Multiple industry associations have renewed calls for China to reconsider its import restrictions in the weeks leading up to the country’s planned ban on certain recovered materials entering the country.
The National Waste and Recycling Association (NWRA), Solid Waste Association of North America (SWANA) and Institute of Scrap Recycling Industries (ISRI) sent remarks to the World Trade Organization (WTO) during the past week. The groups ask China to relax its stringent contamination standards and note several areas of confusion over the new Chinese regulations.
The groups’ comments come a month after China notified the WTO that imports of recyclables – those that are not outright banned by a separate restriction – will need to meet increased quality standards. Incoming loads will be allowed no more than 0.5 percent contamination, China told the WTO.
“The global recycling industry will face significant challenges should these standards move forward as written,” wrote Darrell Smith, president and CEO of NWRA. “We respectfully request that the Chinese government reconsider and instead, enforce strict, reasonable, standards on high quality materials.”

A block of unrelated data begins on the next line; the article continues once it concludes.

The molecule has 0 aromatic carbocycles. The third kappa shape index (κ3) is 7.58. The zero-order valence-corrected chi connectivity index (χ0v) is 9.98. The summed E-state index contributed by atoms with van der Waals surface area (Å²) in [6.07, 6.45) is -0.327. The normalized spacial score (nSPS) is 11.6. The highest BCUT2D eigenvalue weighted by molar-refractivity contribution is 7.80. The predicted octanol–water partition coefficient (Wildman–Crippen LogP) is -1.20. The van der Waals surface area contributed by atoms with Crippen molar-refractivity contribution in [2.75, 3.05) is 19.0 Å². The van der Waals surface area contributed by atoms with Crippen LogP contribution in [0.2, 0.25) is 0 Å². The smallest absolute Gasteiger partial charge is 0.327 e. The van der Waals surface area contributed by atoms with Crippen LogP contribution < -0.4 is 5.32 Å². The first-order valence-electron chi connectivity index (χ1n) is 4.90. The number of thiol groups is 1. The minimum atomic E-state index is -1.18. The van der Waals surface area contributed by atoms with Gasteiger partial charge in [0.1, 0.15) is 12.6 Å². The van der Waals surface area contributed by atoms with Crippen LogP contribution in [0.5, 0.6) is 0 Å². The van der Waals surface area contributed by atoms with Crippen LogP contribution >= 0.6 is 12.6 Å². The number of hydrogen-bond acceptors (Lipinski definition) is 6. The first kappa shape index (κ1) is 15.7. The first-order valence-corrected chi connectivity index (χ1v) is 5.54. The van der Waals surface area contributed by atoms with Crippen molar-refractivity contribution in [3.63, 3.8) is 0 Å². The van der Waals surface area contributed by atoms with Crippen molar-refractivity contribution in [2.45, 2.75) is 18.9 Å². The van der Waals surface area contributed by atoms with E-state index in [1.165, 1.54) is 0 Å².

ISRI included a copy of its scrap specifications and called for China to bring its new contamination limit in line with the standard industry specifications. In the letter, ISRI President Robin Wiener called for standardized definitions for materials and clear explanations of what is allowed in and what is prohibited.
ISRI also noted that there is a lot of confusion among Chinese governmental agencies that will be tasked with enforcing the policies, “based on conversations within the industry globally as well as the meetings that have occurred within the last six months with Chinese officials in Beijing,” Wiener wrote. After traveling to China recently, ISRI officials reported they believe China is unprepared to enact the imports ban.
SWANA pointed to the Chinese policies’ upstream U.S. impacts, particularly to municipal recycling programs in the Pacific Northwest.
“These impacts will worsen and spread should the policies identified in the November 15 Notifications take effect,” wrote David Biderman, SWANA executive director. He urged Chinese environmental officials to suspend implementation of the new contamination limits.
The National Recycling Coalition also last month sent comments to the WTO about the contamination standards. The Nov. 20 letter, authored by NRC Executive Director Marjorie Griek and President Bob Gedert, noted that the new contamination limits are not in line with industry standards. NRC asked that Chinese authorities either bring the new quality standards up to the ISRI specifications, or delay implementation over a longer period to allow the U.S. industry to adjust.
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